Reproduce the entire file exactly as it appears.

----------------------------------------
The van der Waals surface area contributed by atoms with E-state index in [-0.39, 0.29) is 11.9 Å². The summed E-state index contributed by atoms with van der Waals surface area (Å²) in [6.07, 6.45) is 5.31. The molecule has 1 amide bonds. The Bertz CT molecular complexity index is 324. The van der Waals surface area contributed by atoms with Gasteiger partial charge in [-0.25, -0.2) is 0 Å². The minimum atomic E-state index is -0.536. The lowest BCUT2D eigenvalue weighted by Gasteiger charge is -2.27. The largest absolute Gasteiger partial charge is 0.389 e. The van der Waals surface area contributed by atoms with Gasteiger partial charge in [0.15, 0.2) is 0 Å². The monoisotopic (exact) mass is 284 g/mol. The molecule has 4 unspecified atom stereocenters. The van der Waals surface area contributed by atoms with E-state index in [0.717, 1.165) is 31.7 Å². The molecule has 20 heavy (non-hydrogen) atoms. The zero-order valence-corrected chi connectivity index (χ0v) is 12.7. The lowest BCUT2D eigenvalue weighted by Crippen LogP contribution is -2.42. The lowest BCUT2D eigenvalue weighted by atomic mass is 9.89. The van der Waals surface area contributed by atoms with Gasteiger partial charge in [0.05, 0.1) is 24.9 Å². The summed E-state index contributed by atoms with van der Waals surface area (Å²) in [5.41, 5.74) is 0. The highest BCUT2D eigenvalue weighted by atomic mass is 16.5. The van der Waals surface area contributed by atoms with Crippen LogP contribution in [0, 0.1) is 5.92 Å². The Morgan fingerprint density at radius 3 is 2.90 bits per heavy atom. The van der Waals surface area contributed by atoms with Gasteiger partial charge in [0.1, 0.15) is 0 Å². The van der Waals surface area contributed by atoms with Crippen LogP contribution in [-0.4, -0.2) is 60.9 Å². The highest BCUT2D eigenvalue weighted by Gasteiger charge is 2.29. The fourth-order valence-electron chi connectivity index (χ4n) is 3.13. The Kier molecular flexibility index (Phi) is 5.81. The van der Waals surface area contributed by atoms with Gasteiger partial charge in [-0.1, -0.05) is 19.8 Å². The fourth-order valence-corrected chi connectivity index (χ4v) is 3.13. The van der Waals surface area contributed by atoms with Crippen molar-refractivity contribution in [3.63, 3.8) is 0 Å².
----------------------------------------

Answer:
The van der Waals surface area contributed by atoms with E-state index in [-0.39, 0.29) is 11.9 Å². The summed E-state index contributed by atoms with van der Waals surface area (Å²) in [6.07, 6.45) is 5.31. The molecule has 1 amide bonds. The Bertz CT molecular complexity index is 324. The van der Waals surface area contributed by atoms with Gasteiger partial charge in [-0.25, -0.2) is 0 Å². The minimum atomic E-state index is -0.536. The lowest BCUT2D eigenvalue weighted by Gasteiger charge is -2.27. The largest absolute Gasteiger partial charge is 0.389 e. The van der Waals surface area contributed by atoms with Gasteiger partial charge in [0.15, 0.2) is 0 Å². The monoisotopic (exact) mass is 284 g/mol. The molecule has 4 unspecified atom stereocenters. The van der Waals surface area contributed by atoms with E-state index in [0.717, 1.165) is 31.7 Å². The molecule has 20 heavy (non-hydrogen) atoms. The zero-order valence-corrected chi connectivity index (χ0v) is 12.7. The lowest BCUT2D eigenvalue weighted by Crippen LogP contribution is -2.42. The lowest BCUT2D eigenvalue weighted by atomic mass is 9.89. The van der Waals surface area contributed by atoms with Gasteiger partial charge in [0.05, 0.1) is 24.9 Å². The summed E-state index contributed by atoms with van der Waals surface area (Å²) in [5.41, 5.74) is 0. The highest BCUT2D eigenvalue weighted by atomic mass is 16.5. The van der Waals surface area contributed by atoms with Crippen LogP contribution in [0, 0.1) is 5.92 Å². The Morgan fingerprint density at radius 3 is 2.90 bits per heavy atom. The van der Waals surface area contributed by atoms with Gasteiger partial charge in [0.1, 0.15) is 0 Å². The van der Waals surface area contributed by atoms with Crippen LogP contribution in [-0.4, -0.2) is 60.9 Å². The highest BCUT2D eigenvalue weighted by Gasteiger charge is 2.29. The fourth-order valence-electron chi connectivity index (χ4n) is 3.13. The Kier molecular flexibility index (Phi) is 5.81. The van der Waals surface area contributed by atoms with Gasteiger partial charge in [-0.1, -0.05) is 19.8 Å². The fourth-order valence-corrected chi connectivity index (χ4v) is 3.13. The van der Waals surface area contributed by atoms with Crippen molar-refractivity contribution in [3.63, 3.8) is 0 Å².